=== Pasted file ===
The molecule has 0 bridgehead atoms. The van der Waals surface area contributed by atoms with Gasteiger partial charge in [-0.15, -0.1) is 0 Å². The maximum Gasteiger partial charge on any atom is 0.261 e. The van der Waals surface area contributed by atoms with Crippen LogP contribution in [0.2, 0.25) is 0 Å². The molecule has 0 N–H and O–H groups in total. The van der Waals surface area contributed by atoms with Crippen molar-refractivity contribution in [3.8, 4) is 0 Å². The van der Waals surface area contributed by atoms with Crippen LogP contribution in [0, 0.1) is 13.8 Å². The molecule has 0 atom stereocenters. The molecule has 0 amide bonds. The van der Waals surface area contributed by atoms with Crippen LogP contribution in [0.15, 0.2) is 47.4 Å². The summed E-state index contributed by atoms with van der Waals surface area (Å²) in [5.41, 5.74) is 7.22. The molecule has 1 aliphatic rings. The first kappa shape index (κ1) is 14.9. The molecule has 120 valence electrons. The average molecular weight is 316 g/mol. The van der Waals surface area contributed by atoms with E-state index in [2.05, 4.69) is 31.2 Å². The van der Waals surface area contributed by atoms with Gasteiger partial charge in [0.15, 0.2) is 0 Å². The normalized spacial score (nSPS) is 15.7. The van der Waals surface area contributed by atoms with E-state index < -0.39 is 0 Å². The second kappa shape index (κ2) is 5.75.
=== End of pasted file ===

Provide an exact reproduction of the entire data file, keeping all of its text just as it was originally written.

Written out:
The molecule has 0 bridgehead atoms. The van der Waals surface area contributed by atoms with Gasteiger partial charge in [-0.15, -0.1) is 0 Å². The maximum Gasteiger partial charge on any atom is 0.261 e. The van der Waals surface area contributed by atoms with Crippen LogP contribution in [0.2, 0.25) is 0 Å². The molecule has 0 N–H and O–H groups in total. The van der Waals surface area contributed by atoms with Crippen molar-refractivity contribution in [3.8, 4) is 0 Å². The van der Waals surface area contributed by atoms with Crippen LogP contribution in [0, 0.1) is 13.8 Å². The molecule has 0 atom stereocenters. The molecule has 0 amide bonds. The van der Waals surface area contributed by atoms with Crippen LogP contribution in [0.15, 0.2) is 47.4 Å². The summed E-state index contributed by atoms with van der Waals surface area (Å²) in [5.41, 5.74) is 7.22. The molecule has 1 aliphatic rings. The first kappa shape index (κ1) is 14.9. The molecule has 120 valence electrons. The average molecular weight is 316 g/mol. The van der Waals surface area contributed by atoms with E-state index in [2.05, 4.69) is 31.2 Å². The van der Waals surface area contributed by atoms with Gasteiger partial charge in [0.15, 0.2) is 0 Å². The normalized spacial score (nSPS) is 15.7. The van der Waals surface area contributed by atoms with E-state index < -0.39 is 0 Å². The second kappa shape index (κ2) is 5.75.